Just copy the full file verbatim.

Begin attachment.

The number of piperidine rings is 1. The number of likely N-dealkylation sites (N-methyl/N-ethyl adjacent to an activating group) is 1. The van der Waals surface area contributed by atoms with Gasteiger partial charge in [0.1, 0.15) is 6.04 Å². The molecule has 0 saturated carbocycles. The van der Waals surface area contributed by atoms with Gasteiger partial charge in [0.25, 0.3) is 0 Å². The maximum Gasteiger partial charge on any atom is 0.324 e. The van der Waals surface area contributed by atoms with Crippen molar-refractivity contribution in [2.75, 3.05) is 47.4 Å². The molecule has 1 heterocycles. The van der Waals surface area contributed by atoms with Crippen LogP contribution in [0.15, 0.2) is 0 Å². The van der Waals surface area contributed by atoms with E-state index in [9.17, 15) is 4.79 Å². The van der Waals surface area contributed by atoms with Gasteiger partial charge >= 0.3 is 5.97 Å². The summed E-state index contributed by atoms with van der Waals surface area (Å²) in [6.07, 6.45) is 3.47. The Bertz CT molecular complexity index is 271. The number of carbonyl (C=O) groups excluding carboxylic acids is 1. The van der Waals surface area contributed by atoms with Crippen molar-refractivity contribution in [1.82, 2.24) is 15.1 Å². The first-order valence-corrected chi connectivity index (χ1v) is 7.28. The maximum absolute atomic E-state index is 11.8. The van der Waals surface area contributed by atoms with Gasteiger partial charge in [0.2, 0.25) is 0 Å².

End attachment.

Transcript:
The number of piperidine rings is 1. The number of likely N-dealkylation sites (N-methyl/N-ethyl adjacent to an activating group) is 1. The van der Waals surface area contributed by atoms with Gasteiger partial charge in [0.1, 0.15) is 6.04 Å². The molecule has 0 saturated carbocycles. The van der Waals surface area contributed by atoms with Gasteiger partial charge in [0.25, 0.3) is 0 Å². The maximum Gasteiger partial charge on any atom is 0.324 e. The van der Waals surface area contributed by atoms with Crippen molar-refractivity contribution in [2.75, 3.05) is 47.4 Å². The molecule has 1 heterocycles. The van der Waals surface area contributed by atoms with Crippen LogP contribution in [0.15, 0.2) is 0 Å². The van der Waals surface area contributed by atoms with E-state index in [9.17, 15) is 4.79 Å². The van der Waals surface area contributed by atoms with Gasteiger partial charge >= 0.3 is 5.97 Å². The summed E-state index contributed by atoms with van der Waals surface area (Å²) in [6.07, 6.45) is 3.47. The Bertz CT molecular complexity index is 271. The number of carbonyl (C=O) groups excluding carboxylic acids is 1. The van der Waals surface area contributed by atoms with Crippen molar-refractivity contribution in [1.82, 2.24) is 15.1 Å². The first-order valence-corrected chi connectivity index (χ1v) is 7.28. The maximum absolute atomic E-state index is 11.8. The van der Waals surface area contributed by atoms with Gasteiger partial charge in [0.2, 0.25) is 0 Å².